Custom dependency resolver


(dumi_daniliuc) #1

Hi,

I was wondering if there’s a way to specify a custom dependency resolver in the stable release ( http://issues.gradle.org/browse/GRADLE-1805 ). I understand that there might not be a standard plugin to do this, but I was wondering if there’s a way to do this without hacking Gradle’s source code.

We need this functionality and we would really like not to have to patch and rebuild Gradle every time a new version comes out.

Thanks!


(Luke Daley) #2

To answer your question: no, not at the moment.

Do you really need a dependency resolver though? Couldn’t you implement your custom logic behind a DSL and only use a dependency if you decide not to build locally?


(dumi_daniliuc) #3

Thanks for your reply, Luke.

I’m not sure what you mean by “implement my custom logic behind a DSL”. Could you elaborate a bit please?

Ideally, I’d like to be able to declare something like this in my build.gradle:

dependencies {
    compile <some external dependency>
    compile project: 'my_project', module: 'my_module', version: 'some_version'
}

and then have Gradle figure out if that project/module is checked out (in some predefined directories), and build it and add a DefaultProjectDependency if it is (along with a task dependency from :compileJava to :my_project-my_module:build), or add a DefaultExternalModuleDependency if it’s not.

I haven’t looked much at the Gradle source code since milestone-3, so I might be a bit off here, but it seems to me that to make this work, I’d need to define a custom MapNotationParser (which should be doable without hacking the Gradle source code), and a way to add it to the list of parsers in DefaultDependencyManagementServices.createDependencyFactory() (which I’m not sure how to do without patching Gradle).

Is there a different way to go about this? If not, is it possible for me to submit a patch for review? I don’t have it yet, but it would be a generic patch that allows Gradle users to define custom dependency resolvers. What would be the best way to submit such a patch for review?

Thanks!


(thoward) #4

We’re doing something similar to what it sounds like you are trying to do.

import org.gradle.api.Project
  public class ModuleManager
{
   static ModuleResolver createModuleResolver(Project project)
   {
      return new ModuleResolver(project)
   }
}
  public class ModuleResolver
{
   private Project project
     public ModuleResolver(Project project)
   {
      this.project = project
   }
     def getProperty(String name)
   {
      this.@project.project(name)
   }
     def invokeMethod(String name, args)
   {
      args.collect
       {
         if (this.@project.project(name).sourceSets.findByName(it) == null)
            throw new Exception("Module '$name' does not have '$it' under the src/ directory")
           this.@project.dependencies.project(path: name, configuration: it)
      }
   }
}

Usage:

modules = ModuleManager.createModuleResolver(project)
  dependencies
{
   compile modules.my_module
}

Hope this helps.


(Adam Murdoch) #5

@Dumitru, the use case you have (use a project dependency if the project is checked out, otherwise use an external dependency) is something we want to add to Gradle. However, we probably wouldn’t implement it how you’ve described.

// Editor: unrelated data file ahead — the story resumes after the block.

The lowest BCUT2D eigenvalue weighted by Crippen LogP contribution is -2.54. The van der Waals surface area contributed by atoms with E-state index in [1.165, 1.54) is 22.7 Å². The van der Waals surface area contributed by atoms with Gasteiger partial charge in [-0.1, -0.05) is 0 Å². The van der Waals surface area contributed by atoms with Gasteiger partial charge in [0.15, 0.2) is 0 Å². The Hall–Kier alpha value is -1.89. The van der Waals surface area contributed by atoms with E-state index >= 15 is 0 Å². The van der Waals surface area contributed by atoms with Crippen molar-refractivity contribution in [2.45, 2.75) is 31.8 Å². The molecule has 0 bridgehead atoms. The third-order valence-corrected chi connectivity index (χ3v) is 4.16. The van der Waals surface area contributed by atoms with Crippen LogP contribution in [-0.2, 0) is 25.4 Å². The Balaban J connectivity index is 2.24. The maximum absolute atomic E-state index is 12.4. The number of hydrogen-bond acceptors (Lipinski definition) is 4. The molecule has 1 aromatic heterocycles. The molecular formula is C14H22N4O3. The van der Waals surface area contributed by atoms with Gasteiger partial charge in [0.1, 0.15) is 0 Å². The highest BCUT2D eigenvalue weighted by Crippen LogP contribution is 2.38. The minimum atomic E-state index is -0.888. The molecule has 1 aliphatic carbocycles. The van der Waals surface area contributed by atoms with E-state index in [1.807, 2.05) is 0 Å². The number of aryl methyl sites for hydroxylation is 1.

Conceptually, there are a few steps involved in going from a dependency declaration to some actual files to compile against:

  1. Convert the dependency notation to a Dependency implementation, at configuration time. This is what the notation parser does. 2. Convert the Dependency to a module selector, at resolve time. 3. Apply the module selector to each repositories, and choose the best match.

I would do the substitution in step 2, rather than step 1. There are a couple of reasons for this. Firstly, we don’t necessarily know which projects are involved at configuration time, and secondly, it means that the original declaration is retained. This is important for later generating the meta-data descriptor when the project is published.

Another thing I would do differently is to avoid mixing both the project and module identifiers in the dependency declaration. Instead, I would separate the declaration of the dependency from the substitution. So, you would do this:

dependencies {
    compile project: 'other'
}

And have some other mechanism to tell Gradle: when you resolve a dependency on project ‘other’, replace it with a dependency on group: ‘org.myorg’, module: ‘other’, version: ‘1.2’.

Implementation-wise, I would generalise the force stuff on ResolutionStrategy (as forcing is a special case of substitution), perhaps with a callback that, given a dependency, can add/change/remove the dependency.


(gMale Another) #6

Great answer! Could you give sample code for a simple ResolutionStrategy that would allow for substituting an external dependency for a project dependency? In other words, for each dependency, if its artifactName exists as a directory, then replace it with a project dependency. It’s the ‘replace this dependency’ part that I’m struggling with. It’s unclear how to convert a dependency to a module selector at resolve time.


(Peter Niederwieser) #7

I don’t think it can currently be done with ‘ResolutionStrategy’ (I think the latter only covers external dependencies), but see https://github.com/pniederw/elastic-deps for a proof-of-concept with a different implementation.


(gMale Another) #8

That would explain why this has been so tough to figure out. It seems like this should be pretty easy: at the right moment, ignore the external dependency we were about to load and point to a local one instead. That proof of concept is great but it edits the existing subprojects. Often and in my case in particular, this is not an option.


(Peter Niederwieser) #9

I’m not aware of another solution at this time.